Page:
The first two chapters "Beginning Agility" and "Feeding Agility" read like some kind of self-help manual. To sum them up they mean to say,"Don't be a jerk to your team." It seems to me, anyone who is reading this book who is always assigning blame, looking for scapegoats, sticking fast to unsupportable claims - they are unlikely to change because the author's suggest that maybe that's not the best way.
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11 of 11 people found the following review helpful By James Holmes on May 22, 2006
Format: Paperback
This is an absolutely terrific book. It's well-written and lays out 45 essential practices for starting and keeping an agile project rolling.

Each chapter starts out with a very sensible overview, pointing out where the practices for that chapter might fit. Each specific practice is nicely done, with short, to-the-point discussions of what the practice is, how you roll in to it, and how you stay in the groove with that practice.

There's a lot of goodness in the bibliography for additional reading, plus the epilogue, "Moving To Agility" is worth pasting on the foreheads of stubborn mangement who are unwilling to listen to rationale for improving the development environment. The specific steps for rescuing a failing project are terrific, as are the other epilogue sections.

Lastly, there's a nice pull-out reference card with one or two sentance blurbs on each practice.

Sheer gold.
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5 of 5 people found the following review helpful By Daniel Schreiber on October 17, 2006
Format: Paperback
This book by Venkat Subramanian and Andy Hunt (one of the authors of "Pragmatic Programmer") provides an interesting view into the life of an agile software developer. So many of the misconceptions of what agile development processes are (and aren't) are broken by this book with its clear articulation of the foundational tenets of the concept. Having worked with TJ Hadfield, one of the key fathers of agile development at the C3 project, I can say this book re-enforces much of what I've learned from him and his many years of wisdom and experience.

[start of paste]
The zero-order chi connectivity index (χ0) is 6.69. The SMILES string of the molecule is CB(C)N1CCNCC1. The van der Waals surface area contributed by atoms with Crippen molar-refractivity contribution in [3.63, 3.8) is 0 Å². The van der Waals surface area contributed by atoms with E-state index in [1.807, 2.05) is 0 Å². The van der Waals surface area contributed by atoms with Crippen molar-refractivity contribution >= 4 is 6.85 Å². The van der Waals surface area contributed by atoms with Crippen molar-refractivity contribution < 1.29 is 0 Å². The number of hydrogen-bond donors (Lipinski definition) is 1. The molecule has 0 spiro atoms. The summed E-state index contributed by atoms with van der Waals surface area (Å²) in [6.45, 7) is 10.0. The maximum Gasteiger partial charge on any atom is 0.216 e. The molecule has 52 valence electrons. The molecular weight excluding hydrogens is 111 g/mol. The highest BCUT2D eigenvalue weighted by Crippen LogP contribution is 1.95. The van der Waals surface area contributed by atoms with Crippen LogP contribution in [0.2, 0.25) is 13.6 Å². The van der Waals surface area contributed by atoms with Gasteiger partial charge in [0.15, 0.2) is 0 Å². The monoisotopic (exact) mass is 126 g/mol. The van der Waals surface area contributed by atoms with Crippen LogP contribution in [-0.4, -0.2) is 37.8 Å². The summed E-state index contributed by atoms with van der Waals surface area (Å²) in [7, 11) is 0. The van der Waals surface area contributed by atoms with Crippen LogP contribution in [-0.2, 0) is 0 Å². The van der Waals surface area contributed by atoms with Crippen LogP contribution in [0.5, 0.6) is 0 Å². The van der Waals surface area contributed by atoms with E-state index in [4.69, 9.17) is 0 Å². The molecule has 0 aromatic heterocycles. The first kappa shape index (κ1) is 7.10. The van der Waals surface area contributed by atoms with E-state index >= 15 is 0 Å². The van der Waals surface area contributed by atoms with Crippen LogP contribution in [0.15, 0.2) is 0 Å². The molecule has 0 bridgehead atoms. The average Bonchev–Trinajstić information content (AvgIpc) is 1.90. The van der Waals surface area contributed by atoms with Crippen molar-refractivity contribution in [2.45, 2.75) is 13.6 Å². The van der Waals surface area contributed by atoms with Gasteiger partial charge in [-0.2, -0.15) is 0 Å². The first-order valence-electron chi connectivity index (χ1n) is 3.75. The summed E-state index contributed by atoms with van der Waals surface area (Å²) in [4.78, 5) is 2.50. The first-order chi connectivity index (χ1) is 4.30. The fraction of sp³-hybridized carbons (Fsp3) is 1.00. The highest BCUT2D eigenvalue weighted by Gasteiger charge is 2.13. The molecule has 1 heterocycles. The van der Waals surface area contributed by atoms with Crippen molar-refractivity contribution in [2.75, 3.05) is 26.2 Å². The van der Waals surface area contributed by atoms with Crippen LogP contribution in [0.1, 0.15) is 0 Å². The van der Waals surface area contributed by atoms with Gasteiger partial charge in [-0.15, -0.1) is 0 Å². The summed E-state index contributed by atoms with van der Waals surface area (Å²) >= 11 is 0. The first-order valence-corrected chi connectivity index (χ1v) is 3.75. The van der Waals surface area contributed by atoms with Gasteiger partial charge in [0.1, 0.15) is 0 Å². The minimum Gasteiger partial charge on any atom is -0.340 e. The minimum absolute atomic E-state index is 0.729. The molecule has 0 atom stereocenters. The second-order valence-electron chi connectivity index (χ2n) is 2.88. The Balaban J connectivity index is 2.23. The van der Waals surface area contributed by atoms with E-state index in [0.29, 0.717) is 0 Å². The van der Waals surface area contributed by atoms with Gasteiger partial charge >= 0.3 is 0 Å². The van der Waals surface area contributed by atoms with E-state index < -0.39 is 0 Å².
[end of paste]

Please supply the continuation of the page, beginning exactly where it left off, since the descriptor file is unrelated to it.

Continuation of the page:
Too many folks have derided agile software development as a `do whatever you want' process that isn't a process. This book does a good job at clearly stating the goals of an agile developer and walking through what the process means to the developer. It paints the true picture of the process and the foundation: treating developers and responsible professionals capable of implementing a solution without enough information. Agile admits that we'll always be imperfect in defining the specification, so it embraces the concept.

Other key points the book covers includes: Daily stand-up meetings. Finding bugs early. Test driven development. Nightly builds. All with the goal of making a schedule by making lots of little milestones. Plus, putting a process in place that hums along with a rhythm. A nice call-out in the book identifies out practical tools required for the agile developer including the wiki (for documentation), continuous integration, automated build and others.